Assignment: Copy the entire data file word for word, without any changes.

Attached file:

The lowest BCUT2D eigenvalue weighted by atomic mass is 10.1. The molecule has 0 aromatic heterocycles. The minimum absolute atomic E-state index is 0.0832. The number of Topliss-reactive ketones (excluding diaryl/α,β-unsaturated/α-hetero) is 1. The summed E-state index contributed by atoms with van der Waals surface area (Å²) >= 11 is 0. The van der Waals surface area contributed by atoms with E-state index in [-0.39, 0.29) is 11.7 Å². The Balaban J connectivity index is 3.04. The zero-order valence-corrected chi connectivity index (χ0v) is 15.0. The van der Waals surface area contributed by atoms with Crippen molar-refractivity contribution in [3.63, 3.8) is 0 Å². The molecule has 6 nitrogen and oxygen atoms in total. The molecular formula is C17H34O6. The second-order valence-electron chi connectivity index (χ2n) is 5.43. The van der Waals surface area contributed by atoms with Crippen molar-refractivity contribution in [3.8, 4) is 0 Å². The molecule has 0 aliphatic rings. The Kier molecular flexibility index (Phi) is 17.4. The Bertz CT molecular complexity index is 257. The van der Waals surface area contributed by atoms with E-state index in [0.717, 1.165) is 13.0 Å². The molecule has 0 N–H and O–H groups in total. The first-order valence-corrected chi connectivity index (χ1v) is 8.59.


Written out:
The lowest BCUT2D eigenvalue weighted by atomic mass is 10.1. The molecule has 0 aromatic heterocycles. The minimum absolute atomic E-state index is 0.0832. The number of Topliss-reactive ketones (excluding diaryl/α,β-unsaturated/α-hetero) is 1. The summed E-state index contributed by atoms with van der Waals surface area (Å²) >= 11 is 0. The van der Waals surface area contributed by atoms with E-state index in [-0.39, 0.29) is 11.7 Å². The Balaban J connectivity index is 3.04. The zero-order valence-corrected chi connectivity index (χ0v) is 15.0. The van der Waals surface area contributed by atoms with Crippen molar-refractivity contribution in [3.63, 3.8) is 0 Å². The molecule has 6 nitrogen and oxygen atoms in total. The molecular formula is C17H34O6. The second-order valence-electron chi connectivity index (χ2n) is 5.43. The van der Waals surface area contributed by atoms with Crippen molar-refractivity contribution in [3.8, 4) is 0 Å². The molecule has 0 aliphatic rings. The Kier molecular flexibility index (Phi) is 17.4. The Bertz CT molecular complexity index is 257. The van der Waals surface area contributed by atoms with E-state index in [0.717, 1.165) is 13.0 Å². The molecule has 0 N–H and O–H groups in total. The first-order valence-corrected chi connectivity index (χ1v) is 8.59.